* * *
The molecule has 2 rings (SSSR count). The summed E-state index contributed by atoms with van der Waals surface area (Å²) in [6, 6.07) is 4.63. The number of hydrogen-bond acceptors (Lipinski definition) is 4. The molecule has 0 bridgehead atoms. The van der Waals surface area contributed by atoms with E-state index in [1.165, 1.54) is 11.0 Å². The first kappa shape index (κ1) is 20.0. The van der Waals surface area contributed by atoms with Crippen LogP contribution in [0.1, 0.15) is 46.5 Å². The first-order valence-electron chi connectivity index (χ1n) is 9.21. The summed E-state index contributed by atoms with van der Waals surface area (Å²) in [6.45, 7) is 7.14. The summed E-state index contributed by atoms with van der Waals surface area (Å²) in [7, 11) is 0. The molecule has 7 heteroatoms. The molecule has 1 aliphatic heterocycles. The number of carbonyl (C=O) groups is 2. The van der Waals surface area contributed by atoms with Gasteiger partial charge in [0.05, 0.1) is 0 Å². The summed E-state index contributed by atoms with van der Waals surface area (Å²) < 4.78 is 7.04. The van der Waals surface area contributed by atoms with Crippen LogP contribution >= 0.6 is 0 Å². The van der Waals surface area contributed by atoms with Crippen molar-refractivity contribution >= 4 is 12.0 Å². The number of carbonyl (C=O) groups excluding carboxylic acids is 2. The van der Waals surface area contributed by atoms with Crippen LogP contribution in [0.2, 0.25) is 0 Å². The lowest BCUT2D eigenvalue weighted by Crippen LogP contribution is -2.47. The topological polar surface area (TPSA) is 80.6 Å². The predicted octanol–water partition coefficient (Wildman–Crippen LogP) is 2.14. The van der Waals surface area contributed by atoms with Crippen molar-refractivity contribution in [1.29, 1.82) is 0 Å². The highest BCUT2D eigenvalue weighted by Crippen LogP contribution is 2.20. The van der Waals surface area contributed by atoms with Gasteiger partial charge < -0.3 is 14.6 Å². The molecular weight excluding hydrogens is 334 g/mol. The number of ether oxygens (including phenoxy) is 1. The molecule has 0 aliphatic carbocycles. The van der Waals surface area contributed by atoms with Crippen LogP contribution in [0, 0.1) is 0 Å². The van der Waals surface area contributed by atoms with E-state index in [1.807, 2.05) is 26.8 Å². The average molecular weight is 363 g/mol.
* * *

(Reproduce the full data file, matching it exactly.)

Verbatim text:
The molecule has 2 rings (SSSR count). The summed E-state index contributed by atoms with van der Waals surface area (Å²) in [6, 6.07) is 4.63. The number of hydrogen-bond acceptors (Lipinski definition) is 4. The molecule has 0 bridgehead atoms. The van der Waals surface area contributed by atoms with E-state index in [1.165, 1.54) is 11.0 Å². The first kappa shape index (κ1) is 20.0. The van der Waals surface area contributed by atoms with Crippen LogP contribution in [0.1, 0.15) is 46.5 Å². The first-order valence-electron chi connectivity index (χ1n) is 9.21. The summed E-state index contributed by atoms with van der Waals surface area (Å²) in [6.45, 7) is 7.14. The summed E-state index contributed by atoms with van der Waals surface area (Å²) in [7, 11) is 0. The molecule has 7 heteroatoms. The molecule has 1 aliphatic heterocycles. The number of carbonyl (C=O) groups is 2. The van der Waals surface area contributed by atoms with Gasteiger partial charge in [0.05, 0.1) is 0 Å². The summed E-state index contributed by atoms with van der Waals surface area (Å²) < 4.78 is 7.04. The van der Waals surface area contributed by atoms with Crippen LogP contribution >= 0.6 is 0 Å². The van der Waals surface area contributed by atoms with Crippen molar-refractivity contribution >= 4 is 12.0 Å². The number of carbonyl (C=O) groups excluding carboxylic acids is 2. The van der Waals surface area contributed by atoms with Crippen LogP contribution in [0.2, 0.25) is 0 Å². The lowest BCUT2D eigenvalue weighted by Crippen LogP contribution is -2.47. The topological polar surface area (TPSA) is 80.6 Å². The predicted octanol–water partition coefficient (Wildman–Crippen LogP) is 2.14. The van der Waals surface area contributed by atoms with Crippen molar-refractivity contribution in [1.29, 1.82) is 0 Å². The highest BCUT2D eigenvalue weighted by Crippen LogP contribution is 2.20. The van der Waals surface area contributed by atoms with Gasteiger partial charge < -0.3 is 14.6 Å². The molecular weight excluding hydrogens is 334 g/mol. The number of ether oxygens (including phenoxy) is 1. The molecule has 0 aliphatic carbocycles. The van der Waals surface area contributed by atoms with Crippen LogP contribution in [0, 0.1) is 0 Å². The van der Waals surface area contributed by atoms with E-state index in [1.807, 2.05) is 26.8 Å². The average molecular weight is 363 g/mol.